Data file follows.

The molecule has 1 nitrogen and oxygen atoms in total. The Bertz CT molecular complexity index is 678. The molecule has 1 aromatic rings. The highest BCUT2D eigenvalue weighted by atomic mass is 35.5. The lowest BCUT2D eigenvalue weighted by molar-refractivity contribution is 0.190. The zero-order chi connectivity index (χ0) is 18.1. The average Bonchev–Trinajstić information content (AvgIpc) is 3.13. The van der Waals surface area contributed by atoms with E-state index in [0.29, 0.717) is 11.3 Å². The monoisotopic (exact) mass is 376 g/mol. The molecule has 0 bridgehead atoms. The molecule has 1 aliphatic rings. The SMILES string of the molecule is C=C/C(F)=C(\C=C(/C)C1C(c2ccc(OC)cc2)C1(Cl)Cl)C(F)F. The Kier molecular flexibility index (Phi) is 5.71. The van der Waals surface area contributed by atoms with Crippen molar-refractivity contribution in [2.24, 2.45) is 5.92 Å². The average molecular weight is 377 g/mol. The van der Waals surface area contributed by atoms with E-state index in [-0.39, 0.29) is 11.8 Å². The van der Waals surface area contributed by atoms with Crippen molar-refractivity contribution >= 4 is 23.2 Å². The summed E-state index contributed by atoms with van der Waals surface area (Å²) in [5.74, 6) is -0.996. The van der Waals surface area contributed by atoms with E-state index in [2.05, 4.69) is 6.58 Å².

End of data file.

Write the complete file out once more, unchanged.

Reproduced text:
The molecule has 1 nitrogen and oxygen atoms in total. The Bertz CT molecular complexity index is 678. The molecule has 1 aromatic rings. The highest BCUT2D eigenvalue weighted by atomic mass is 35.5. The lowest BCUT2D eigenvalue weighted by molar-refractivity contribution is 0.190. The zero-order chi connectivity index (χ0) is 18.1. The average Bonchev–Trinajstić information content (AvgIpc) is 3.13. The van der Waals surface area contributed by atoms with E-state index in [0.29, 0.717) is 11.3 Å². The monoisotopic (exact) mass is 376 g/mol. The molecule has 0 bridgehead atoms. The molecule has 1 aliphatic rings. The SMILES string of the molecule is C=C/C(F)=C(\C=C(/C)C1C(c2ccc(OC)cc2)C1(Cl)Cl)C(F)F. The Kier molecular flexibility index (Phi) is 5.71. The van der Waals surface area contributed by atoms with Crippen molar-refractivity contribution in [2.24, 2.45) is 5.92 Å². The average molecular weight is 377 g/mol. The van der Waals surface area contributed by atoms with E-state index in [-0.39, 0.29) is 11.8 Å². The van der Waals surface area contributed by atoms with Crippen molar-refractivity contribution >= 4 is 23.2 Å². The summed E-state index contributed by atoms with van der Waals surface area (Å²) in [5.74, 6) is -0.996. The van der Waals surface area contributed by atoms with E-state index in [2.05, 4.69) is 6.58 Å².